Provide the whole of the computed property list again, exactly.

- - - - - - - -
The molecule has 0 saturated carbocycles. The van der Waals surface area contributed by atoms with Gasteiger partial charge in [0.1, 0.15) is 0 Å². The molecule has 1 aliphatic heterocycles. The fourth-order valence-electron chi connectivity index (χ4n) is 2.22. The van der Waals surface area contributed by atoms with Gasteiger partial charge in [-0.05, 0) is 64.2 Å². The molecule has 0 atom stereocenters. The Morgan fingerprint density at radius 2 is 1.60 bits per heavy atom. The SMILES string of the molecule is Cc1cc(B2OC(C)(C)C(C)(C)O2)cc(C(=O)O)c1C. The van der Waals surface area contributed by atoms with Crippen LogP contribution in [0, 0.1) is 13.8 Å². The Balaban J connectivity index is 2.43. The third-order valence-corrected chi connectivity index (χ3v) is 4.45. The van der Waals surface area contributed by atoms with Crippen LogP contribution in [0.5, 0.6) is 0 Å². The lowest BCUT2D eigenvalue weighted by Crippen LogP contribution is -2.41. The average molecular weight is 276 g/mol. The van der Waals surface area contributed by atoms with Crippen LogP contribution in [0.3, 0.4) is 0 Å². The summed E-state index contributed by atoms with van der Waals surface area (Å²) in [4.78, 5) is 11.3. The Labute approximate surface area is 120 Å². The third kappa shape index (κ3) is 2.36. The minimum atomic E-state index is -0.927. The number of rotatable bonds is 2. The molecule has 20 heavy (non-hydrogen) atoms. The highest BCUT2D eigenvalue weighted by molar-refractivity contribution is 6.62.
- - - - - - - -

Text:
The molecule has 0 saturated carbocycles. The van der Waals surface area contributed by atoms with Gasteiger partial charge in [0.1, 0.15) is 0 Å². The molecule has 1 aliphatic heterocycles. The fourth-order valence-electron chi connectivity index (χ4n) is 2.22. The van der Waals surface area contributed by atoms with Gasteiger partial charge in [-0.05, 0) is 64.2 Å². The molecule has 0 atom stereocenters. The Morgan fingerprint density at radius 2 is 1.60 bits per heavy atom. The SMILES string of the molecule is Cc1cc(B2OC(C)(C)C(C)(C)O2)cc(C(=O)O)c1C. The van der Waals surface area contributed by atoms with Crippen LogP contribution in [0, 0.1) is 13.8 Å². The Balaban J connectivity index is 2.43. The third-order valence-corrected chi connectivity index (χ3v) is 4.45. The van der Waals surface area contributed by atoms with Crippen LogP contribution in [0.5, 0.6) is 0 Å². The lowest BCUT2D eigenvalue weighted by Crippen LogP contribution is -2.41. The average molecular weight is 276 g/mol. The van der Waals surface area contributed by atoms with Crippen LogP contribution in [0.3, 0.4) is 0 Å². The summed E-state index contributed by atoms with van der Waals surface area (Å²) in [4.78, 5) is 11.3. The Labute approximate surface area is 120 Å². The third kappa shape index (κ3) is 2.36. The minimum atomic E-state index is -0.927. The number of rotatable bonds is 2. The molecule has 20 heavy (non-hydrogen) atoms. The highest BCUT2D eigenvalue weighted by molar-refractivity contribution is 6.62.